The Gaming Press Is A Sorry Tool For Wokescolds

In last week’s edition of “Playing Politics,” I talked about an article from The Gamer written by a journalist pathetically trying to claim that “Resident Evil 5,” a game set in Africa, was horribly, irredeemably racist because it starred a white man. The week before that, I mentioned an article from IGN where the author expressed her deep disappointment that “Final Fantasy 16,” a game inspired by medieval Europe, didn’t look like modern-day San Francisco. 

And late last week, I had the great misfortune of stumbling upon an article from Polygon claiming that Link from the “Zelda” series is a gay icon, and that “The Legend of Zelda’s queer themes are more than just subtext.”

In all these situations, gaming itself took a backseat to the politics of the writer. Graphics, gameplay, and fun be damned, modern-day games journalists are more concerned about what kind of message the game sends or how they can use our favorite characters to further their leftist agenda.

Video game journalism has been in a sorry state for a while now, but I think we can precisely place the beginning of its decline in 2014, with the advent of Gamergate. Other than which starter Pokemon to pick — the correct answer for that by the way is Squirtle — Gamergate is perhaps the most controversial topic in gaming. 

For those not in the know, Gamergate was a campaign to push for ethics in video game reporting. It started when a female games developer failed to disclose a sexual relationship with a journalist who positively reviewed her game.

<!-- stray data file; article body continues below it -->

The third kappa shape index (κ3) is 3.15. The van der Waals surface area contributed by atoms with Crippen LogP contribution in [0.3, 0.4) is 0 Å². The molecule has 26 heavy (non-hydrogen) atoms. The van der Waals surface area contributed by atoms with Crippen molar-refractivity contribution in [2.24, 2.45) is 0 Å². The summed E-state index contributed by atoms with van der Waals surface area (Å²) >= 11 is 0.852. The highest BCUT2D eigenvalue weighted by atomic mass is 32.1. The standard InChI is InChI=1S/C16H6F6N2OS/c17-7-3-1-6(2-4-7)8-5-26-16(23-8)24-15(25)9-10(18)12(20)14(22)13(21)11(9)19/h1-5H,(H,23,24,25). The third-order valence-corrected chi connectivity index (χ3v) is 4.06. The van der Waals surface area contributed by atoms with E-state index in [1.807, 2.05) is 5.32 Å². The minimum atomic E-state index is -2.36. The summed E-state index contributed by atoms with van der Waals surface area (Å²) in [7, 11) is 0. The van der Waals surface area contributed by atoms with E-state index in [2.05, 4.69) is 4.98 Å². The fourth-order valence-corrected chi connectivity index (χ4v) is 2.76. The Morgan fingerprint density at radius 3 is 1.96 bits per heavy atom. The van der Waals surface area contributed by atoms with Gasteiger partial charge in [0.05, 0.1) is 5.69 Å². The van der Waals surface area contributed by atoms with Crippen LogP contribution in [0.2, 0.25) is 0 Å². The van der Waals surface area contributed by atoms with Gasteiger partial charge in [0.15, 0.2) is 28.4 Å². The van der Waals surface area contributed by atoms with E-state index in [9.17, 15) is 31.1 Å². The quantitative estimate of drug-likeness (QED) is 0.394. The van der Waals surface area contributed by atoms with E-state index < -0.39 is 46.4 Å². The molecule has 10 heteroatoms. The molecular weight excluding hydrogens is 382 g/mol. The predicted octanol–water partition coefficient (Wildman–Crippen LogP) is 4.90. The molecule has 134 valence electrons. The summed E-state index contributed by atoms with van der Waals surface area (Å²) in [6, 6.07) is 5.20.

The whole thing collapsed into cyber warfare, with each side accusing the other of spewing vitriol and sending death threats. Very messy. To this day, Wikipedia refers to Gamergate as “a loosely organized misogynistic online harassment campaign and a right-wing backlash against feminism, diversity, and progressivism in video game culture.”

Gamergate was so scarring to the leftist psyche in the gaming sphere, it ignited the same obsession with activism in the culture-focused press that we see with legacy outlets like The New York Times and The Washington Post. But I don’t want to rehash Gamergate too much; that’s a deep, deep rabbit hole that I would really rather not stumble down right now.